After Paul’s experience with the activity, other instructors were eager to supervise it. Those for the next two groups reported that the children in their groups also counted cow legs—even the older children who knew how to multiply. The instructors after that, however, reported differently, saying that their campers had counted cows and multiplied by 4. Later, it was learned that the campers in these groups had been told by some of the other campers that it was the smart thing to do. What was learned that mattered was that children don’t naturally make the connection between the math they do in school and the math in their activities—that making the connection needs to be an integral part of the curriculum.
For concepts and applications, children’s preferences were used to informally match predominate learning style (auditory, visual, or tactile kinesthetic) to instructional method. Each day after basics the children would meet with the instructors to learn about the lessons for the remainder of the day and how they were going to be taught. They would then choose a concepts lesson and an applications lesson for the day.
Lessons were usually limited to six campers, with some of the more fundamental ones being repeated so that all children might eventually take them. When an instructor felt it was important for a particular child to enroll in a certain class, they encouraged them to do so and rarely met with resistance.
Arithmetic in Residence™ was undeniably effective. According to testing with the norm referenced tests that came with the computational skills program for Basics, virtually every camper’s grade level equivalent for math increased by 1-2 years. On attitude, according to a survey instrument by Aiken and Dreger (1961), their attitude toward math improved from an average of 68 (out of 100) to one of 75, and the four children with the poorest attitudes to begin with went from an average of 36 to one of 47. Of the more than 40 children that were tested, only two showed a drop in attitude. One went from a near euphoric 99 to a still positive 86, and the other one went from an extreme of 98 to a reasonable 82.
gave, however lame, for including the activity in the curriculum. Since it was Paul’s idea and he was the only one who didn’t think it was stupid (because he had fooled around with cows when he was a boy and had visited his grandparents who lived on a farm), he volunteered to supervise the first group of campers to count cow legs.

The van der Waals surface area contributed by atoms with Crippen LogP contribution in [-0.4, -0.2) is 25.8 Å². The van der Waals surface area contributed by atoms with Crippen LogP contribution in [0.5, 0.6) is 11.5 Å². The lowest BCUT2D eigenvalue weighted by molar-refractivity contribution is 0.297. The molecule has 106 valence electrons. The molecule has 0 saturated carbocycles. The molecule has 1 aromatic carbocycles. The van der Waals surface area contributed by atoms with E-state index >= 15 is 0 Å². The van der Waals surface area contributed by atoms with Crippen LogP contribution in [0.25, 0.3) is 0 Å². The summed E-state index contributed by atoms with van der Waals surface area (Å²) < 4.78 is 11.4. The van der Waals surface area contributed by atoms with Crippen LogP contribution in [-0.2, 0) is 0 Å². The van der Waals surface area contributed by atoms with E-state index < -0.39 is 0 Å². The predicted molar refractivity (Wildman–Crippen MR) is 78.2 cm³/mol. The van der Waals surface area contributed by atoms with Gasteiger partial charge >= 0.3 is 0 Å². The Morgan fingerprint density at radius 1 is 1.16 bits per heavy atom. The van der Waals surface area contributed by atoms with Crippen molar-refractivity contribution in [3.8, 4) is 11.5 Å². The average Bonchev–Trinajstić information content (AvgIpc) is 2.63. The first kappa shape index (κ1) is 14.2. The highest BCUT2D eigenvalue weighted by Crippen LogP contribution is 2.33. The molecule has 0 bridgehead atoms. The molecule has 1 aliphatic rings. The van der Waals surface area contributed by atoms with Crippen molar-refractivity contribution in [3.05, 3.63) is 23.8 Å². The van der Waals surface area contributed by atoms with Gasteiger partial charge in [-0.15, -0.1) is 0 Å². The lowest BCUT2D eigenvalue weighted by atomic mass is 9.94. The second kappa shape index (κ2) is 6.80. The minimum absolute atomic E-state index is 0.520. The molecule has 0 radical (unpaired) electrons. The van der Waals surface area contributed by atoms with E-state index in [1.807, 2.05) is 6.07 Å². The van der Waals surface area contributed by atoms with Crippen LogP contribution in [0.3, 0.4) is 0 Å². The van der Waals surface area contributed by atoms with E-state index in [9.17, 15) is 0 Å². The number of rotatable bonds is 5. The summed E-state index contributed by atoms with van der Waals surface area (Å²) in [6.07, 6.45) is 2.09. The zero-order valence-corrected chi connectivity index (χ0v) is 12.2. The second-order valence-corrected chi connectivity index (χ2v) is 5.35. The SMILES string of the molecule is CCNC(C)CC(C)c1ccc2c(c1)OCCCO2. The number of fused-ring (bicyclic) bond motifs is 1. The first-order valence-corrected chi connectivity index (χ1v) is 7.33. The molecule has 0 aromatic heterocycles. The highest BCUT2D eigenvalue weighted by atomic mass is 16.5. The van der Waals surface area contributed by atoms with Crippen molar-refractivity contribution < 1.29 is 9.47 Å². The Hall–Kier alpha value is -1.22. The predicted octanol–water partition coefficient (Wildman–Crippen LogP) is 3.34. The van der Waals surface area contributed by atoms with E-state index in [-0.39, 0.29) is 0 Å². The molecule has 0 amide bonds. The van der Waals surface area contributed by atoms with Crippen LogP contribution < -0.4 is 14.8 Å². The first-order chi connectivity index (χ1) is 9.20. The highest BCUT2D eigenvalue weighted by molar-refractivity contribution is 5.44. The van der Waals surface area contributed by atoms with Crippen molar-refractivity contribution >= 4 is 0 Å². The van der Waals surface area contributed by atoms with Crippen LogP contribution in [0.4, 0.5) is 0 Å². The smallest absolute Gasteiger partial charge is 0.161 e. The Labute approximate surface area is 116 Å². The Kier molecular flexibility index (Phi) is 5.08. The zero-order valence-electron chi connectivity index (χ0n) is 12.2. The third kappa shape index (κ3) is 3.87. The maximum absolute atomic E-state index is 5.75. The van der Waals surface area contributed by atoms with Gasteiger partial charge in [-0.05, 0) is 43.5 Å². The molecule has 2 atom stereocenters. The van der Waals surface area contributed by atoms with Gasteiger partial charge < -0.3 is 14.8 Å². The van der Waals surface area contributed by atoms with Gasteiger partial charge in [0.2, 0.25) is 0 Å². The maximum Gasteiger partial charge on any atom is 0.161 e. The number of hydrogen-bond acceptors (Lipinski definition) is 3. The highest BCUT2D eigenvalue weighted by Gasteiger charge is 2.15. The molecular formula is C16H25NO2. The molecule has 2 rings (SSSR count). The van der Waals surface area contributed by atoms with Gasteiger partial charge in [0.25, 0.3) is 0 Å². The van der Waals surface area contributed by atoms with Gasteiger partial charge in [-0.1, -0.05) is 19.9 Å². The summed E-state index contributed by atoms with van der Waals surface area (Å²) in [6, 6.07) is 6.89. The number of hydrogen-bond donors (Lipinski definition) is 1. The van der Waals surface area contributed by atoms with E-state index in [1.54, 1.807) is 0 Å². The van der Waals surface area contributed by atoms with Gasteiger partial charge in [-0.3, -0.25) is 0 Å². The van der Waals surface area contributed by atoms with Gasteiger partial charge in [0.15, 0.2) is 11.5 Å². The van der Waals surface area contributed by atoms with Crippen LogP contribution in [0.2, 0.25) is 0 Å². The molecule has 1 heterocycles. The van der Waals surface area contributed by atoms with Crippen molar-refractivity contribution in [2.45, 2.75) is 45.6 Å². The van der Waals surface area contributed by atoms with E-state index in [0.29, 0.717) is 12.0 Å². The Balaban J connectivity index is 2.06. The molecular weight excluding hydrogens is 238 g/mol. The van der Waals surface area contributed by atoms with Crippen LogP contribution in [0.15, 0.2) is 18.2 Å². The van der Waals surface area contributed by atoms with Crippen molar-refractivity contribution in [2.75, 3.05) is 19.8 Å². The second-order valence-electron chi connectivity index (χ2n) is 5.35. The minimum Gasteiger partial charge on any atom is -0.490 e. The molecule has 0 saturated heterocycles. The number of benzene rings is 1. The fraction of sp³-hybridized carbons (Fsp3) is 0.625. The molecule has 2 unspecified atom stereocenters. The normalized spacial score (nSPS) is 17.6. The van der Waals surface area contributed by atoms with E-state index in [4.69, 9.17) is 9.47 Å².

There were six children in the group, ranging in age from 5 to 9. Paul assumed they would count cows and multiply by 4. They didn’t. On the way to the cows, a husky 9-year-old boy said, “Since I’m the biggest, I’ll throw them down. Then you can count their legs.” The rest said, “Good idea!” and that is how it went, except for the “throw them down” part. They all counted legs. They would herd the cows up against a fence, flop down on their bellies, and count legs as fast as they could before the cows spooked and had to be rounded up again, after which they would start counting their legs again. They did this for over an hour until, hot and tired, they asked to quit, complaining about “stupid cows.” One of the children told Paul that he thought there were 42 cow legs!
Paul could have told the children to count cows and multiply by 4 in preparation for the exercise, and he was painfully tempted to do so when he learned they were going to actually count legs. To have done so, though, would have violated an instructional mandate at the camp—to insist that the campers be the smart ones—which meant answers and the math used to get them had to come from them. Had Paul told the children to count cows and multiply by 4, he would have been the smart one and had them using his math.
After returning to the ranch house for refreshments, Paul assembled the children outside around a picnic table under a big tree to reflect on the experience. He told them the owner of the cows had told him there were 40 cows. He then asked, “Knowing you rounded up 40 cows this afternoon, How many cow mouths? Cow tails? Cow eyes? Cow ears?” Finally, “How many cow legs?” and, writing with sticks in the dirt, the children worked 4x40. All of the answers and the math used came from them, showing them that they were the smart ones and that they had answered the questions with their math.